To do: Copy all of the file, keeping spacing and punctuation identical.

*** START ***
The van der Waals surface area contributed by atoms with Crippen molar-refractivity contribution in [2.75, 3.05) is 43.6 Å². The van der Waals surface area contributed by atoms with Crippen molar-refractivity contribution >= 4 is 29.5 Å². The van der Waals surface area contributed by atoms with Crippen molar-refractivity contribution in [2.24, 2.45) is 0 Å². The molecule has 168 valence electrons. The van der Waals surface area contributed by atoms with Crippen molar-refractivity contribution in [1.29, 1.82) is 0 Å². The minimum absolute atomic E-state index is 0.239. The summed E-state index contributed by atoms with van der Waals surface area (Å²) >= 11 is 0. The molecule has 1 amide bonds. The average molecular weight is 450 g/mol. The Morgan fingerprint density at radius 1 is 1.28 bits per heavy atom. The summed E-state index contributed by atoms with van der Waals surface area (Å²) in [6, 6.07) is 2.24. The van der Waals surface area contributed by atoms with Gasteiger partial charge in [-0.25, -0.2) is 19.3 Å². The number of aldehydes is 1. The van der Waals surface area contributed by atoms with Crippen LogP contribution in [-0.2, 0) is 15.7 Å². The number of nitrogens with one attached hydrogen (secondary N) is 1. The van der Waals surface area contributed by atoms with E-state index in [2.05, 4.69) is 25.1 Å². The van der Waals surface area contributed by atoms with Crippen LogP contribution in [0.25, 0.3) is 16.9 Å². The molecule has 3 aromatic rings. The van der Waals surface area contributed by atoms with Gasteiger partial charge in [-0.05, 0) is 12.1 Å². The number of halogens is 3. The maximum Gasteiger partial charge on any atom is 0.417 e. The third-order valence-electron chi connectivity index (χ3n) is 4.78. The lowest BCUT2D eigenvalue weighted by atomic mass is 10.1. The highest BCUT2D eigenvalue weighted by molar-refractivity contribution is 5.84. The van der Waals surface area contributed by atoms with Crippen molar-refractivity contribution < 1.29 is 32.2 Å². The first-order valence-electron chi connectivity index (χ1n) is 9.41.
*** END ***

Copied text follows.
The van der Waals surface area contributed by atoms with Crippen molar-refractivity contribution in [2.75, 3.05) is 43.6 Å². The van der Waals surface area contributed by atoms with Crippen molar-refractivity contribution >= 4 is 29.5 Å². The van der Waals surface area contributed by atoms with Crippen molar-refractivity contribution in [2.24, 2.45) is 0 Å². The molecule has 168 valence electrons. The van der Waals surface area contributed by atoms with Crippen molar-refractivity contribution in [1.29, 1.82) is 0 Å². The minimum absolute atomic E-state index is 0.239. The summed E-state index contributed by atoms with van der Waals surface area (Å²) >= 11 is 0. The molecule has 1 amide bonds. The average molecular weight is 450 g/mol. The Morgan fingerprint density at radius 1 is 1.28 bits per heavy atom. The summed E-state index contributed by atoms with van der Waals surface area (Å²) in [6, 6.07) is 2.24. The van der Waals surface area contributed by atoms with Gasteiger partial charge in [-0.25, -0.2) is 19.3 Å². The number of aldehydes is 1. The van der Waals surface area contributed by atoms with Crippen LogP contribution in [-0.2, 0) is 15.7 Å². The number of nitrogens with one attached hydrogen (secondary N) is 1. The van der Waals surface area contributed by atoms with E-state index in [2.05, 4.69) is 25.1 Å². The van der Waals surface area contributed by atoms with Crippen LogP contribution in [0.25, 0.3) is 16.9 Å². The molecule has 3 aromatic rings. The van der Waals surface area contributed by atoms with Gasteiger partial charge in [-0.05, 0) is 12.1 Å². The number of halogens is 3. The maximum Gasteiger partial charge on any atom is 0.417 e. The third-order valence-electron chi connectivity index (χ3n) is 4.78. The lowest BCUT2D eigenvalue weighted by atomic mass is 10.1. The highest BCUT2D eigenvalue weighted by molar-refractivity contribution is 5.84. The van der Waals surface area contributed by atoms with Crippen molar-refractivity contribution < 1.29 is 32.2 Å². The first-order valence-electron chi connectivity index (χ1n) is 9.41.